I wrote up my horrible performance at round one of the AFM season under the guise of having some sort of motivation to continue racing, but going into the second round any part of me that believed that bullshit was not in the van on the drive to Buttonwillow. The more astute reader will notice that I didn't write up round 2...Or round 3. I chose to not formally document the somehow progressively more dismal displays of motorcycle ineptitude that I was producing as the season advanced. It was so much of a disaster that I thought about offering a clinic on how to be a rolling back-marker chicane, but it turns out there is no market for that.
I thought I might be able to just ignore those rounds and jump into a round 4 report, but enough people have bugged me about why I was back to "normal" that I have to address the "abnormal". Cue the flashback.
I had not replaced my race rubber since somewhere mid 2019, and didn't ride at all in 2020. Visually those 2019 tires were just fine in 2021, but deep down inside they had given up. A year of heat-cycling in the van began the degradation process, and my lackadaisical pace at rounds 1 and 2 continued the abuse. By the time I got to round 3, these tires were just plain pissed off... at me. These poor tires.
At round 3 they put up with me doing a couple of practice sessions, but drew the line when I didn't put the warmers on right away, instead waiting until after lunch. Come lap 2 of my race they channeled their inner Dixie Chicks and told me "Goodbye, Earl". Much like Earl, I deserved it. Every two wheel slide, every almost-tucked front, every rear wheel spin-up was earned given the way I treated those tires. Fortunately for me the race was shortened to 5 laps, I was 15 seconds a lap off pace, and getting passed by the heavyweight wave on lap 2 meant I only had to limp around for 2 more. I stayed upright despite the tires best efforts to (deservedly) put me on the ground.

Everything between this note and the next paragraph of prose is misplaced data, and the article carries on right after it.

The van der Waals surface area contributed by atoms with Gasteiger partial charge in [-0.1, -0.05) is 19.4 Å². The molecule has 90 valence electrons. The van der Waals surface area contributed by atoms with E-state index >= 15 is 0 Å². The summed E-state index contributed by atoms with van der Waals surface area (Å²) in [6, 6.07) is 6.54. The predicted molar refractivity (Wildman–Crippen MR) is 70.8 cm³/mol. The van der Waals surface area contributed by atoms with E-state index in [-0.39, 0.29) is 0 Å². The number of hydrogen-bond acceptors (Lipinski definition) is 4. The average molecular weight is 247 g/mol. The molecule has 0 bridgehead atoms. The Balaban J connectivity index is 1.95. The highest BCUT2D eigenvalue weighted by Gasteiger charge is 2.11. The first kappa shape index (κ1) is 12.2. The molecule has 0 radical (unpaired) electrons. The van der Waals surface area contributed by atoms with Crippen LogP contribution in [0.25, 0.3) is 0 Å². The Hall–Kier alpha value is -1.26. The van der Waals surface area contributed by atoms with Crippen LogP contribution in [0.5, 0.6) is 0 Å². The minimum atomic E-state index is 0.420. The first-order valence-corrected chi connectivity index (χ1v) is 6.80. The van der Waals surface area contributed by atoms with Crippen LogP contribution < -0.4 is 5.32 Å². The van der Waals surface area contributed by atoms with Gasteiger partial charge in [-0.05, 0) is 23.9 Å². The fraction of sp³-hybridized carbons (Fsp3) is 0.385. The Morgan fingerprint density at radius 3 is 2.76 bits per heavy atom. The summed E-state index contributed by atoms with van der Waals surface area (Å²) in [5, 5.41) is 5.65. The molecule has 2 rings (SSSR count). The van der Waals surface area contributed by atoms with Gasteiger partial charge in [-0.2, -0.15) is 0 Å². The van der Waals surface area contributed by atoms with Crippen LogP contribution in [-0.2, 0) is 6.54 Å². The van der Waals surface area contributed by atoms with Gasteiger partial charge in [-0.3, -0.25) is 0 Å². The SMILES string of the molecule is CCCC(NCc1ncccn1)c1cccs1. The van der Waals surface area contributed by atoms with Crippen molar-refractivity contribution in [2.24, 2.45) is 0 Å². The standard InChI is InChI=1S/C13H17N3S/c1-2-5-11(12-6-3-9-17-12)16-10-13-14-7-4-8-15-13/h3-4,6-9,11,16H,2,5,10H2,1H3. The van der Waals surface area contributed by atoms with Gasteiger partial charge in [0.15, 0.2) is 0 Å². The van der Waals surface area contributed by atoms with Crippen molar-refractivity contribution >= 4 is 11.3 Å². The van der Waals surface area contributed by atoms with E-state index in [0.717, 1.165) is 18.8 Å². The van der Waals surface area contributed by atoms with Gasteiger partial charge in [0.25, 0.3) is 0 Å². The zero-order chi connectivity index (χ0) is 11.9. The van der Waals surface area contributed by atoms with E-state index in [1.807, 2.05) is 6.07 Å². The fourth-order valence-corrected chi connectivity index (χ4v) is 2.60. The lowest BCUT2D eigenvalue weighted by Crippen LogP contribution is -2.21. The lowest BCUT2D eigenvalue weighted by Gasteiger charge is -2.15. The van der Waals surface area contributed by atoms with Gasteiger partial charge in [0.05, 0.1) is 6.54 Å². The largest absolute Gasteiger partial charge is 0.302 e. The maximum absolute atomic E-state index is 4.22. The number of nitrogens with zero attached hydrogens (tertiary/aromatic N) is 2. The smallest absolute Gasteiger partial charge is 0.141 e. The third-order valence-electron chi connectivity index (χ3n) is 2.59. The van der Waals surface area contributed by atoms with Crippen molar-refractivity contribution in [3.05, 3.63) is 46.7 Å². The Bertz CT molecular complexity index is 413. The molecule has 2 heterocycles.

I pitted in safely and decided to do the next available track day, which turned out to be with Z2 the Sunday before Round 3.
I arrived Saturday night so I could have Chris from CT Racing spoon on a fresh set of Pirelli slicks, and got there just in time. Chris let me know that they did not make the 180/55 rear anymore, so he put on the new 180/60, a just slightly taller profile. This resulted in me needing a longer chain, so fortunately for me Catalyst Reaction was set up right next to where I pitted and Jim was nice enough to loan me his chain tool. I had not done a track day since 2019, and my plan was to just try and enjoy myself while getting acclimated for the extreme temperatures that were predicted for round 4. The problem was that since I had not done a track day in over a year and my race pace this season had been forgettable at best, I was a touch on the nervous side. NOBODY wants to be the slowest person in A group, especially if they have expert plates on their machine. This made for a restless attempt at sleep.
I did what I do most nights that z's are hard to come by, and started to do mental laps of Thunderhill.
Normally, I fall asleep around turn 3 of the first lap, but that night? That night I found myself completing lap after lap after lap. I decided that since I was awake, I would start timing my mental laps to see how close I was to my physical times. 1:58.4, 1:58.2, 1:58.8... For the record I have never been close to breaking 2 minutes, so I was intrigued by not only my consistency but my speed in these visualizations. I finally drifted off to dreamland about 2 hours before I had to be up to go through tech.